Shuffling the ranks
Published 1:16 pm Saturday, January 30, 2010
It’s going to be a busy few weeks and months inside the Austin Police Department.
With chief Paul Philipp retiring Sunday, that vacancy becomes the largest and seemingly most important to fill. But recent retirements and legal issues in the department have left — or will leave — a slew of other spots open as well.
Most notable among these is the captain position, vacated since 2007 when Curt Rude was charged with felony drug possession and theft.
Rude was convicted on the felony drug count in November. Last Monday, he was officially terminated from his job with the city.
The city would like to fill that spot — through an internal promotion — after the chief position is filled, which is expected to take two to four months, according to a flow chart produced by human resources director Trish Wiechmann.
In the interim, Det. Brian Krueger and Lt. John Mueller will be sharing the chief’s duties.
To fill the chief’s position long-term, the city will advertise the spot both internally and externally. The Austin Police Civil Service Commission will also figure out how they want to test candidates and how to grade them. Eventually, the mayor will be recommending one name to city council.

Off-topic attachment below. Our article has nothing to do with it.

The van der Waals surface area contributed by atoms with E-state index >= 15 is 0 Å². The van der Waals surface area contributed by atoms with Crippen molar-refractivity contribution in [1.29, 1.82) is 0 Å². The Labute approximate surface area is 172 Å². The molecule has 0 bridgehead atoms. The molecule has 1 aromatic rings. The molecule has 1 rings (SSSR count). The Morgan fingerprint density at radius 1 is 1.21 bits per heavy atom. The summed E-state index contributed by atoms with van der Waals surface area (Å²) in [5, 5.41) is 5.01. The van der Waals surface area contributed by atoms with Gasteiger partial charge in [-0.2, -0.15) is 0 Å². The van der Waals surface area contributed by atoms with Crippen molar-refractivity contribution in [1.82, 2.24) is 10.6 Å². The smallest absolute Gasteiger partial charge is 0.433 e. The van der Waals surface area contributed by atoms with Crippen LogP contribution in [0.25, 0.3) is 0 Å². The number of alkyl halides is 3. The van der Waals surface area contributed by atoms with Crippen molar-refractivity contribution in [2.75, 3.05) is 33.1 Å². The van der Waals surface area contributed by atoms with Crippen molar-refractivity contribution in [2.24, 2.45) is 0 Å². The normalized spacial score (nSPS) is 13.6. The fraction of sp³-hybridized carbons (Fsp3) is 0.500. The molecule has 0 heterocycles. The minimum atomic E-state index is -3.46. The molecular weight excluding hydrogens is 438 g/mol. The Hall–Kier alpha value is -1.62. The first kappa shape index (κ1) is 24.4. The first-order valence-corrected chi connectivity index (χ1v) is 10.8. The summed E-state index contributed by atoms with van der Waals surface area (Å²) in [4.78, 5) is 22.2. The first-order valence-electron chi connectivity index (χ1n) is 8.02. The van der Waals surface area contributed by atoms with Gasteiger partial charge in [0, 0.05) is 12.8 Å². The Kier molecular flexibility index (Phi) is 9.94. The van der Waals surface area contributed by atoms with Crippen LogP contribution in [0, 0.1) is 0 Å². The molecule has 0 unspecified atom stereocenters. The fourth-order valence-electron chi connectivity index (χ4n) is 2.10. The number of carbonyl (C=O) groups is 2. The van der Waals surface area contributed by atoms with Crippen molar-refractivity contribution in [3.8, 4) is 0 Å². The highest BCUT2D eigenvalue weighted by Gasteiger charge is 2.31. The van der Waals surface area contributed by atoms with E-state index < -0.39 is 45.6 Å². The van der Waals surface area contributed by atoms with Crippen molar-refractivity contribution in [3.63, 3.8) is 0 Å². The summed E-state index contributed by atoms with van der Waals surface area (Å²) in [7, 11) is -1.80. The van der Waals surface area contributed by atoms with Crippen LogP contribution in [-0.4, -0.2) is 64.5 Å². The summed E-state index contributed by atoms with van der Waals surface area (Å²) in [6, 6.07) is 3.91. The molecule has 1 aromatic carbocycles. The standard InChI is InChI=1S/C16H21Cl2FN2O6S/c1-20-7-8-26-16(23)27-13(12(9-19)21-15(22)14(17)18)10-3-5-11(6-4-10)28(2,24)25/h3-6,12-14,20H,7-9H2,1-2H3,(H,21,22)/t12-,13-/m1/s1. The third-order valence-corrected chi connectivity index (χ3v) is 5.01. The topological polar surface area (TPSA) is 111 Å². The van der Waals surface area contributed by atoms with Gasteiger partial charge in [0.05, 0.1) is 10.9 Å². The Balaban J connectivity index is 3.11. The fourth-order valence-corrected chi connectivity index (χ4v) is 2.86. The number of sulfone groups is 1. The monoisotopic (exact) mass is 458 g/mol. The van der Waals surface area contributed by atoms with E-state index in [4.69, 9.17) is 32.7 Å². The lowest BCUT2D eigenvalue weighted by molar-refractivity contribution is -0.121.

In addition, a sergeant position is open because of the December retirement of Jim Erickson. Current officers Brian Blake, Eric Blust and Joe Milli all recently tested for the job, and council will likely vote to approve one of them for the promotion Monday.
But all of that shuffling within the ranks is starting to open up a number of entry-level officer positions as well. The first among these will be filled Monday, when council welcomes newly sworn-in Ross Johnson to the force. Johnson will, in effect, be taking over for whichever officer gets promoted to sergeant.
Down the road, filling in the chief vacancy could open up another spot — if the new chief is an internal hire. After that, more promotions will ensue to fill the captain’s spot, meaning another officer spot will be open.
Got it so far?
Wiechmann said the city does maintain a list of qualified candidates, so looking for new officers isn’t as hard as it might seem. When a spot does open, the top three names on the list advance to testing and interviewing, with one name ultimately being recommended by the mayor.
What this all means is that the APD will look much different when the dust settles, with old faces in new places — and new faces as officers.
“It’s exciting,” Wiechmann said, “but also confusing.”